It is time — well past it, really — for the Pittsburgh Penguins to acknowledge what became apparent to many a few years ago.
This team is not a viable Stanley Cup contender.
Not even close.
Hasn’t been since probably 2018. Maybe 2019, if one wants to be charitable.
Oh, it’s had the potential for a little playoff success in every season since its back-to-back championships in 2016 and 2017, because a team whose roster is headlined by Sidney Crosby, Evgeni Malkin, Kris Letang and Jake Guentzel, among others, is capable of winning a best-of-seven from any opponent.
Yes, any opponent.
But doing it four times in a row?
That, of course, is what winning a Stanley Cup requires. And winning the Cup has been the Penguins’ unwavering objective — stated firmly and frequently from all levels of the organization — for the better part of two decades.
That commitment is a big part of the reason they earned three titles between 2009 and 2017; they went all-in, all the time, unflinchingly sacrificing pieces of their future for an enhanced shot at glory in the present.
Sometimes, it paid off.
Others, it didn’t.
Regardless of the outcome, though, that ultra-aggressive approach always was understandable, and generally was admirable.
Management knew it had a core that was capable of great things and, within the limitations imposed by the NHL’s salary-cap ceiling, routinely sought to bolster the supporting cast as much as possible.
It always was done with the knowledge that regularly trading early-round draft choices and an occasional quality prospect would have a negative long-term impact, but that doing so made sense because the window to legitimately contend would not stay open indefinitely.
And now, it undeniably has closed.
The future has arrived.
If the owners and front office are willing to admit it, the process of trying to construct the next generation of Cup-capable teams here can begin.
That doesn’t necessitate the Penguins devolving into the kind of comically inept misfits they were in the days before Mario Lemieux arrived in 1984, or even the earnest, but overmatched, group they were for part of the early 2000s.
Such a flameout simply can’t happen with the personnel and organizational structure the Penguins have in place now.
Ron Hextall, as evidenced by his work in Los Angeles and Philadelphia, is eminently qualified to oversee a rebuild of whatever magnitude the decision-makers determine is appropriate for the franchise’s long-term interests.
Now, it’s possible that executives of the Fenway Sports Group, which has been the Penguins’ primary owner for less than a half-year, will determine that they want to install their own people in all positions of significant authority within the organization.
That is FSG’s right, obviously, but it doesn’t mean that replacing Hextall would be prudent.
If the owners find someone with a documented ability to handle the challenges facing the Pittsburgh Penguins more effectively than Hextall has shown he can do, then it would be easy to justify a change.
If not, FSG should be patient and trust that he will restore some of the luster that lost during five consecutive playoff-series losses.
Hextall’s most immediate challenge is to figure out which of his high-profile unrestricted-free-agents-to-be — Bryan Rust, Rickard Rackell, Malkin and Letang — are the priorities to try to retain, and how much cap space he’s willing to relinquish in the process.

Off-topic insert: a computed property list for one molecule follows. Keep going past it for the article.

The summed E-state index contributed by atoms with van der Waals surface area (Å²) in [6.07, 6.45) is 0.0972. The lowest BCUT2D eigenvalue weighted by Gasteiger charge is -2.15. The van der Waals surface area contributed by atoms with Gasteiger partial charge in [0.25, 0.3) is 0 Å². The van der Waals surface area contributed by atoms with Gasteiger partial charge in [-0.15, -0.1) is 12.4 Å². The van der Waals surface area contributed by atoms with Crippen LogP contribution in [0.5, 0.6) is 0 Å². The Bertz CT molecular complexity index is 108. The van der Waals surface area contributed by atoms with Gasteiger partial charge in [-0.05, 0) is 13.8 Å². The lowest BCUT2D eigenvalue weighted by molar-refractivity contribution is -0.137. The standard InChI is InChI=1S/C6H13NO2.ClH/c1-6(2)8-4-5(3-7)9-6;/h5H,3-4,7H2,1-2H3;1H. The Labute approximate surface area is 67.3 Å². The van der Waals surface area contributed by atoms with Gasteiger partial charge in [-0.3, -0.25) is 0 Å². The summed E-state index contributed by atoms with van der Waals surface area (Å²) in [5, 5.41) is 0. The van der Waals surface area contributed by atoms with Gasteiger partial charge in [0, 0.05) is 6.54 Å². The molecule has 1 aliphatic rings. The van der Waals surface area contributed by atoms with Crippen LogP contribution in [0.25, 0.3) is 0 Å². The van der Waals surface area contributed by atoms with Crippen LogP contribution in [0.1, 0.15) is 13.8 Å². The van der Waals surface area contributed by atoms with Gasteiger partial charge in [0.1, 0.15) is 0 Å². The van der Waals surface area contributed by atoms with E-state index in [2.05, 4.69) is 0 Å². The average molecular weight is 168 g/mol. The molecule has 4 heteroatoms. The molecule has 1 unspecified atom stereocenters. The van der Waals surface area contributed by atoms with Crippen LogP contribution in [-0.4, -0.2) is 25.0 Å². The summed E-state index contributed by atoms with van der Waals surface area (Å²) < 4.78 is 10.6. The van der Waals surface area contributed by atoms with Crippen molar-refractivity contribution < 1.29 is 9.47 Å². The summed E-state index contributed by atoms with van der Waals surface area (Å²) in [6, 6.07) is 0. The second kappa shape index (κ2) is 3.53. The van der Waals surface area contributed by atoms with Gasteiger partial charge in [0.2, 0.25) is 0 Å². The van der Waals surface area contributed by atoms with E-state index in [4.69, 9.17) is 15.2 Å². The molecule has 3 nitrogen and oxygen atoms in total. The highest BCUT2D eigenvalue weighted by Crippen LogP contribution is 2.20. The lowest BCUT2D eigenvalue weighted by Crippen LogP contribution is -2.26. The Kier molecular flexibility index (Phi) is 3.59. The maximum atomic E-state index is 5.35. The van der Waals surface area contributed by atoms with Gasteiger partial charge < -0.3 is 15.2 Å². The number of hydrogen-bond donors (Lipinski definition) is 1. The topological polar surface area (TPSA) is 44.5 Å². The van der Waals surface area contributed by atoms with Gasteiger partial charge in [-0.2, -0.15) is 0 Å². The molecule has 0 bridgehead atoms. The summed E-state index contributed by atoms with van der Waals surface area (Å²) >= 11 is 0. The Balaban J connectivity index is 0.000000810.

It’s inconceivable that he’d be able to keep all of them — there’s an infinitely better chance that none will return than that all will — and it wouldn’t necessarily be wise, even if the money somehow worked.
Remember, the Penguins haven’t won a series since Round 1 in 2018; they’re not going to suddenly morph into a Cup threat simply because key players in their mid-30s like Malkin and Letang decide to stick around.
And while the Penguins don’t often pursue big-money free agents, if Hextall decides to explore that route, he might find it to be a bit tougher than in previous years because guys who might have been lured here by the chance to take a run at a Cup will recognize that their odds of doing so now are better elsewhere.
The most compelling argument, at least on an emotional level, against finally focusing on something other than short-term goals is that Crosby, who will be 35 next season, does not deserve to close out his career watching the team around him being retooled.
If franchise officials would conclude that that is, indeed, the appropriate course, it would only be fair to offer Crosby the opportunity to play out the final three seasons of his contract elsewhere, at a destination of his choosing.
It’s hard to imagine that even the deepest, most talented contenders in the league wouldn’t gleefully clear the cap space needed to take on his $8.7 million cap hit.
Of course, it’s even harder to imagine that Crosby — with his great sense of, and respect for, hockey history and his loyalty to this region and franchise — would consider leaving for so much as a nanosecond.
He has spent his 17-season pro career responding to, and overcoming, challenges, and owns a gaudy collection of Cup rings, Olympic gold medals and individual awards that testifies to his success.
Taking on the job of helping to hone and develop the Penguins’ next generation of Cup-contending teams just might be the perfect bookend to a career that began when he was part of a group of young guys — Marc-Andre Fleury and, a year later, Malkin and Jordan Staal — who led the franchise to so much glory for so many years.
The future is now, but the past never will be forgotten.